6 steps to avoiding utility work explosions like the one that rocked New York City

Updated Apr 1, 2015
Credit: FDNY via TwitterCredit: FDNY via Twitter

The building explosion in New York’s East Village last week that killed two people and injured nearly two dozen others is a stark reminder that working around utilities is dangerous, unpredictable and requires for extra steps to be taken to ensure the safety of not only you and your crew, but everyone in the area.

Even though your employer will have called 811 in preparation for the job, excavate with care. If the flags or stakes marking the pipeline have been moved or destroyed, you could be working around a line without even knowing it.

Here are some tips to help keep you safe when working around gas lines:


1. Find marked lines.

You (and your fellow employees) should walk the site prior to beginning work to ensure you see and remember the location of all pipeline markers.

2. Use a spotter to aid you in avoiding lines.

It’s best to maintain a minimum safe distance from marked lines, but if you will not be able to maintain clearance, alert the utility to the situation and use a spotter to guide you when working near lines. Establish a clear stop signal the spotter can use if contact with a line appears likely.

3. Don’t assume the lines are in good condition.

Although most lines are safe to work around, a variety of events can damage pipelines, including corrosion or previous excavation at the site.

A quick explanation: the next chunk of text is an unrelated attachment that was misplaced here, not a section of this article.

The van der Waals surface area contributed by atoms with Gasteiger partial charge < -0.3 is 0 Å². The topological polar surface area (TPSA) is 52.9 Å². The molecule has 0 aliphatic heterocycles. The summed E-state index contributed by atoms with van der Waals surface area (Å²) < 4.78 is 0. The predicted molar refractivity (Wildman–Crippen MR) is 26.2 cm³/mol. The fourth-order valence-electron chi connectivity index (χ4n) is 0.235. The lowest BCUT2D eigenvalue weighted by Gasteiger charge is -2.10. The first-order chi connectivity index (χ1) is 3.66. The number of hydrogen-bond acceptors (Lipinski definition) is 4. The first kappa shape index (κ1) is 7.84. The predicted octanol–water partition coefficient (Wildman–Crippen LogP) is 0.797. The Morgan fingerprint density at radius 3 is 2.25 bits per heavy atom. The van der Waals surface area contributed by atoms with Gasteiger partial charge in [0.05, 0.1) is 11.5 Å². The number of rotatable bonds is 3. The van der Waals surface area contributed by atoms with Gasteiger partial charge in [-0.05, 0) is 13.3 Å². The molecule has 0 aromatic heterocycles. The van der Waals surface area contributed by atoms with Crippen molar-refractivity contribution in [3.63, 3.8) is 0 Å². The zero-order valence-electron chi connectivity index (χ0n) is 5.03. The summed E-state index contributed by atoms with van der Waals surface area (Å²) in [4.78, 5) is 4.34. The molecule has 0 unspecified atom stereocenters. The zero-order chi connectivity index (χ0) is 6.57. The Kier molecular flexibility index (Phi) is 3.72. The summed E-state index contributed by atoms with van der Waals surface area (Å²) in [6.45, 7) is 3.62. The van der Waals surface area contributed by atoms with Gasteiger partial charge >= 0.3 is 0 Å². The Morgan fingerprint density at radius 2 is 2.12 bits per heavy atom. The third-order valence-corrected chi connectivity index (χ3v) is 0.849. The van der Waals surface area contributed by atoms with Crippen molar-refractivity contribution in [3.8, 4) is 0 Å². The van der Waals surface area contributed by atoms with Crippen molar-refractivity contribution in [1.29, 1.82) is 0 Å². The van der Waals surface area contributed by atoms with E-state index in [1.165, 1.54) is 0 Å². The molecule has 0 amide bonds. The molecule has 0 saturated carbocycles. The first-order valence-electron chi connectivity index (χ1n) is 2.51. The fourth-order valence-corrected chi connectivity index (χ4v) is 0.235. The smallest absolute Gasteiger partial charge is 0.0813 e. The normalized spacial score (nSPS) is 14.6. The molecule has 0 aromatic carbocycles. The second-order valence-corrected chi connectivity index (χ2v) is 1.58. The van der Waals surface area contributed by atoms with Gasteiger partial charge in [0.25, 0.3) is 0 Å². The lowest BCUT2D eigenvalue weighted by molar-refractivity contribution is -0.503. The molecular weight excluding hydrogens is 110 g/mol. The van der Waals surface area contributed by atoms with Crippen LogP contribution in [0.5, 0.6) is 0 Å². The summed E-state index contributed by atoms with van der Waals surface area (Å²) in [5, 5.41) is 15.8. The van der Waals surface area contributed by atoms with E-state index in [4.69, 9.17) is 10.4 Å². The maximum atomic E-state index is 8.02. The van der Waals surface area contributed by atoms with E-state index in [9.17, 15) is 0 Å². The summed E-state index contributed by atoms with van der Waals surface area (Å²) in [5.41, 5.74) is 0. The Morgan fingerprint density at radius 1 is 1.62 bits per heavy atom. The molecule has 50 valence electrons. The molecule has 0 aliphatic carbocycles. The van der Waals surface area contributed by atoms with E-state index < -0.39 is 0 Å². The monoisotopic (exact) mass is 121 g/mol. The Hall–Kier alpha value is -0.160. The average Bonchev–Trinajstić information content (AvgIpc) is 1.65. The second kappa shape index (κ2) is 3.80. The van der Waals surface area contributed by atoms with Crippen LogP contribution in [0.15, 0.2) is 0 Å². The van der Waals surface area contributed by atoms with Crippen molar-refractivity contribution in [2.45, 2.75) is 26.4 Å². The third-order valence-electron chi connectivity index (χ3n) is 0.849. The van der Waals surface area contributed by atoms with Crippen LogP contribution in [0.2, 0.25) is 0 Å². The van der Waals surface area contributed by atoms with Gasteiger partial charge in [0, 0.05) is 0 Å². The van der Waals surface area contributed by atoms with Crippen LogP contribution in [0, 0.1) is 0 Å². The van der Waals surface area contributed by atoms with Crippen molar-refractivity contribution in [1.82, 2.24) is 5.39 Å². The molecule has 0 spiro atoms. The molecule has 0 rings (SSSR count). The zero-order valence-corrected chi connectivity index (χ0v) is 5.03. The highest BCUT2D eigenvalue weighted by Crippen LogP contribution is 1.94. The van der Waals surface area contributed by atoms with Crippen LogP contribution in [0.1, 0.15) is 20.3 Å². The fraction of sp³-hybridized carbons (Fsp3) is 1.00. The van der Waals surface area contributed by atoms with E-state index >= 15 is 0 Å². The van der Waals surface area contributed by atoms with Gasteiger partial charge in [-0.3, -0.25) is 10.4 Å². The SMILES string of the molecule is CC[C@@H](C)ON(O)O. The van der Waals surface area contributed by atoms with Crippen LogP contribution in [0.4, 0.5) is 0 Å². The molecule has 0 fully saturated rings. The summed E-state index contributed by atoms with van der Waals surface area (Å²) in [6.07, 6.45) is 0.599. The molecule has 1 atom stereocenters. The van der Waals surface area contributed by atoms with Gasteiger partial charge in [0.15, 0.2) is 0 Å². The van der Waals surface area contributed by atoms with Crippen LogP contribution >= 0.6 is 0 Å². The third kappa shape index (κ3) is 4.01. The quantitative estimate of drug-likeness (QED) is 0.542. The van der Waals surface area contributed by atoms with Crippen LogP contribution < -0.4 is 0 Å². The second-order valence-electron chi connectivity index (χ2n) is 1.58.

4. Stay alert for signs of a gas leak.

While most people would recognize the smell of a gas leak, which is similar to rotten eggs, right away, there are other indicators. Listen for a hissing or roaring sound, and keep a sharp eye on the ground where you’re working. A gas leak can not only burn from the ground, but also blow dirt into the air, or cause standing water to bubble. Unexplained dead grass or discolored vegetation near a line is another indicator you have a serious situation on your hands.

5. Even minimal contact matters.

If you contact a pipeline while working, stop work right away. Even a small scrape could cause serious problems in the future.

6. Take action immediately.

Don’t waste time trying to figure out if you’re correct about the leak. Get out of the area and warn others away, as well. If you’re working inside a structure, keep the doors open when you leave. Avoid touching any light switches and, of course, no smoking! Call 911 and apprise them of the situation.